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    If I may ask, why exactly every day? Wouldn't the water clean up on its own after the bacterial bloom?
     
  6. HalfTailedOwner

    HalfTailedOwner New Member

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    I must also add that I did get the water checked today at Petco. They said that the results were fine too, and that it's appropriate for them to swim in. I'm already starting to doubt this though, considering I still need to clean it. Aren't drastic water changes bad though?
     
  7. Colin_T

    Colin_T Member

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    Whilst the tank should clear up on its own over a period of time, whatever is causing the cloudy water is going to adversely affect the fish. Doing big daily water changes will dilute most of whatever is causing the problem and make it safer for the fish.

    Big water changes will not harm the fish as long as the new water has a similar temperature and water chemistry (pH and GH) to the tank water, and as long as the new water is free of chlorine/ chloramine before it's added to the tank.

    When you get the water tested at the pet shop, ask them what the results are in numbers, and write the results down. If there is a small amount of ammonia in the water, it can become quite toxic if the pH is above 7.0. Knowing what the actual results are (in numbers) can provide a lot of information about how the tank is progressing through the cycling process. :)
     
  8. HalfTailedOwner

    HalfTailedOwner New Member

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    I see, thank you for the information. I did change a lot of the water while ensuring it was dechlorinated and at the same temperature. As a result, the tank is much clearer. I also scooped out food and debris as well. I do have one more question--how will I ensure that the betta knows it's feeding time, especially since he's new?

    Like I want to grab his attention; he looks at me but doesn't do anything. Is it because he is still getting used to the tank?
     
  9. Colin_T

    Colin_T Member

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    Bettas normally feed from the surface so when something small drops onto the surface, it should get his attention and he should investigate it. Within a few days of that he should see you as food bringer and swim to the top whenever you go near the tank.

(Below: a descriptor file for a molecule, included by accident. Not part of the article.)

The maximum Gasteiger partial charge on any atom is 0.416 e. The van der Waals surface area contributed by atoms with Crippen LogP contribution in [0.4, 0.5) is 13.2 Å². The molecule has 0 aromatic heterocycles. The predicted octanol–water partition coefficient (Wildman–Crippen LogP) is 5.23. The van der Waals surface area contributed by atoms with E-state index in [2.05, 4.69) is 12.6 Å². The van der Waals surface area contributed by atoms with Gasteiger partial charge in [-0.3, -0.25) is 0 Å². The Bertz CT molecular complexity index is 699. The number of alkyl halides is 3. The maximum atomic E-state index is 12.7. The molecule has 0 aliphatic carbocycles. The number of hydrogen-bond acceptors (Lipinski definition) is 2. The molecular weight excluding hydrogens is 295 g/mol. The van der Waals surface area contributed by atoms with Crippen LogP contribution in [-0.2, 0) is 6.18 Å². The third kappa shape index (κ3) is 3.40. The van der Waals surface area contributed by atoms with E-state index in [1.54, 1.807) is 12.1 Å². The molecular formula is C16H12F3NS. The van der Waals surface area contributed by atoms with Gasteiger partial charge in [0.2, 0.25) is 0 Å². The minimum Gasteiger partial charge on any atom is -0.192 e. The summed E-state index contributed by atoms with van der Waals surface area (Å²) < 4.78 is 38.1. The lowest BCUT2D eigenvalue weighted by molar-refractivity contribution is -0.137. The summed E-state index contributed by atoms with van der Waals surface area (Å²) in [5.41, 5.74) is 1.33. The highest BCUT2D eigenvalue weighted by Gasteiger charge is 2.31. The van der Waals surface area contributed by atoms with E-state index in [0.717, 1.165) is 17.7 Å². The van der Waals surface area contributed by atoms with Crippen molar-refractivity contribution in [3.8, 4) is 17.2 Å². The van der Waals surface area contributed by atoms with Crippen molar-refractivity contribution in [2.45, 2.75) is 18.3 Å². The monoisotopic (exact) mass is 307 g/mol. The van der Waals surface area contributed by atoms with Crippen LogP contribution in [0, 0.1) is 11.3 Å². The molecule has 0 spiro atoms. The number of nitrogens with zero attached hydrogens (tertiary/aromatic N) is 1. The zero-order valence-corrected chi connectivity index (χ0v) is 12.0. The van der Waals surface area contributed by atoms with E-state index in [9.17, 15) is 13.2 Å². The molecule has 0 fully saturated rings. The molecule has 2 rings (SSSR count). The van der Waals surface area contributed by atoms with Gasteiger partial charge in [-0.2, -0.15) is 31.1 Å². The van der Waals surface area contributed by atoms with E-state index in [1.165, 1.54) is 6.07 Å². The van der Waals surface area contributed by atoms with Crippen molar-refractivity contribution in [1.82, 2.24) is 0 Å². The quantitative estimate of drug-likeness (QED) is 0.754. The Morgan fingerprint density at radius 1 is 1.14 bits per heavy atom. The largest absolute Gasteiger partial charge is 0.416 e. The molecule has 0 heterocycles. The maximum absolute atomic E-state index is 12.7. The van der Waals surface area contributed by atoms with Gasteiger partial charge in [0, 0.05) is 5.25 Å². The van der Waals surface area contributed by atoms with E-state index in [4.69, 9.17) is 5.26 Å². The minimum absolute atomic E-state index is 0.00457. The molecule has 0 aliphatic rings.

You can wiggle your finger in the water to get his attention too if he doesn't go for food that you drop in.

    Don't feed him first thing in the morning. Give him time to wake up. And don't feed him just before lights out.

    Stress from tank lights coming on when the room is dark can be an issue. Fish don't have eyelids and don't tolerate going from complete dark to bright light (or vice versa) instantly.

    In the morning open the curtains or turn the room light on at least 30 minutes (or more) before turning the tank light on. This will reduce the stress on the fish and they won't go from a dark tank to a bright tank instantly.

    At night turn the room light on and then turn the tank light off. Wait at least 30 minutes (or more) before turning the room light out. This allows the fish to settle down for the night instead of going from a brightly lit tank to complete darkness instantly.
     
  10. HalfTailedOwner

    HalfTailedOwner New Member

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    I hope I'm not bothering too much, but in your case: how long did it take for bettas (if you have any) to realize that you brought them food? I'm still trying to wiggle my finger to grab his attention but to no avail. I know it would take time, but is it simply because he is a new fish? I've only had him for three days.
     
  11. Deanasue

    Deanasue Moderator
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    He’ll get use to you. Some are shyer than others. What type of tail does he have? Can you include a pic? If your betta has a heavy tail then he will swim less and slower. You can give him tall plants to rest on. I have a rosetail that I provide plenty of plants for. Good luck!
     
  12. FishFinatic77

    FishFinatic77 Fish Crazy

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    New fish need time to learn their new feeding schedule.
    Do you feed at the same time every day? This will help him learn when his food is coming.
    This may kind if sound rediculous, but I show my fish the food bag before I feed them. They have jow learned that when they see the bag, food is coming.
    My guppies even remebered what time of day I fed them, and would start swiming back and forth at the water's surface.
    Fish are very smart and can remeber a lot. You just have to give them a little time.
     
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  13. Deanasue

    Deanasue Moderator
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    I even say, “ Hi,babies. Time to eat. Come and get it.” They know my voice and come out of their caves when I start talking. They are smart fish!
     
  14. HalfTailedOwner

    HalfTailedOwner New Member

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    I can provide a picture, but please give me a moment. He is a double tail betta, and usually likes to hide in his plants. He is starting to get used to me being around but still scurries away when I try to grab his attention.
     
  15. HalfTailedOwner

    HalfTailedOwner New Member

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    Yes, I do feed my betta every day at 7 am., and then at 6pm. I usually can't watch him while feeding because I suppose he doesn't feel comfortable? However, I do come back 5 minutes and he happens to eat it because the food is no longer there. I do also try to shake the food and show it to him in order to help him recognize that it is feeding time.